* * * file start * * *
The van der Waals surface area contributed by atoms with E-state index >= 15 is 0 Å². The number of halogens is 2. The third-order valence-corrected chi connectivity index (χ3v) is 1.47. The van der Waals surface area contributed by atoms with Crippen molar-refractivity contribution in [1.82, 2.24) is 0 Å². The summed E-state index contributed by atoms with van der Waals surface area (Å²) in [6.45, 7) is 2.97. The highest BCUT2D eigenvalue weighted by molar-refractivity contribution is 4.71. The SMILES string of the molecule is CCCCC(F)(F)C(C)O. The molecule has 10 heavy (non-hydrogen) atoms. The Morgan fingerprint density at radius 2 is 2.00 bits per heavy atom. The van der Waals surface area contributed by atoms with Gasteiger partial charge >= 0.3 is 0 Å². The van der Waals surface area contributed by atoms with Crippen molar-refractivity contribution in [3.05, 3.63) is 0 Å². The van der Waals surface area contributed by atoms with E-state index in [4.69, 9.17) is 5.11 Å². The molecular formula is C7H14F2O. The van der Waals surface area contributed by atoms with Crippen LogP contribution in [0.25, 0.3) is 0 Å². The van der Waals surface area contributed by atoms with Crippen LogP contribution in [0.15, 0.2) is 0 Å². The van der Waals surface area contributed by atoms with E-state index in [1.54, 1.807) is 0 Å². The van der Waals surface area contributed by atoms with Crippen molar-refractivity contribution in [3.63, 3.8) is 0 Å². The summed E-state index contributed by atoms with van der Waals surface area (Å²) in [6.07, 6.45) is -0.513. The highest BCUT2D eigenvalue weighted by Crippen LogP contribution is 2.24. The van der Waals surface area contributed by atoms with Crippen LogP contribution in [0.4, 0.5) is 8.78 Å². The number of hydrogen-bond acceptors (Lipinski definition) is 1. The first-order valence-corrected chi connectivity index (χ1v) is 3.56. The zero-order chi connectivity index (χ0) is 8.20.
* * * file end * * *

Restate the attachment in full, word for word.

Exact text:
The van der Waals surface area contributed by atoms with E-state index >= 15 is 0 Å². The number of halogens is 2. The third-order valence-corrected chi connectivity index (χ3v) is 1.47. The van der Waals surface area contributed by atoms with Crippen molar-refractivity contribution in [1.82, 2.24) is 0 Å². The summed E-state index contributed by atoms with van der Waals surface area (Å²) in [6.45, 7) is 2.97. The highest BCUT2D eigenvalue weighted by molar-refractivity contribution is 4.71. The SMILES string of the molecule is CCCCC(F)(F)C(C)O. The molecule has 10 heavy (non-hydrogen) atoms. The Morgan fingerprint density at radius 2 is 2.00 bits per heavy atom. The van der Waals surface area contributed by atoms with Gasteiger partial charge >= 0.3 is 0 Å². The van der Waals surface area contributed by atoms with Crippen molar-refractivity contribution in [3.05, 3.63) is 0 Å². The van der Waals surface area contributed by atoms with E-state index in [4.69, 9.17) is 5.11 Å². The molecular formula is C7H14F2O. The van der Waals surface area contributed by atoms with Crippen LogP contribution in [0.25, 0.3) is 0 Å². The van der Waals surface area contributed by atoms with Crippen LogP contribution in [0.15, 0.2) is 0 Å². The van der Waals surface area contributed by atoms with E-state index in [1.54, 1.807) is 0 Å². The van der Waals surface area contributed by atoms with Crippen molar-refractivity contribution in [3.63, 3.8) is 0 Å². The summed E-state index contributed by atoms with van der Waals surface area (Å²) in [6.07, 6.45) is -0.513. The highest BCUT2D eigenvalue weighted by Crippen LogP contribution is 2.24. The van der Waals surface area contributed by atoms with Crippen LogP contribution in [0.4, 0.5) is 8.78 Å². The number of hydrogen-bond acceptors (Lipinski definition) is 1. The first-order valence-corrected chi connectivity index (χ1v) is 3.56. The zero-order chi connectivity index (χ0) is 8.20.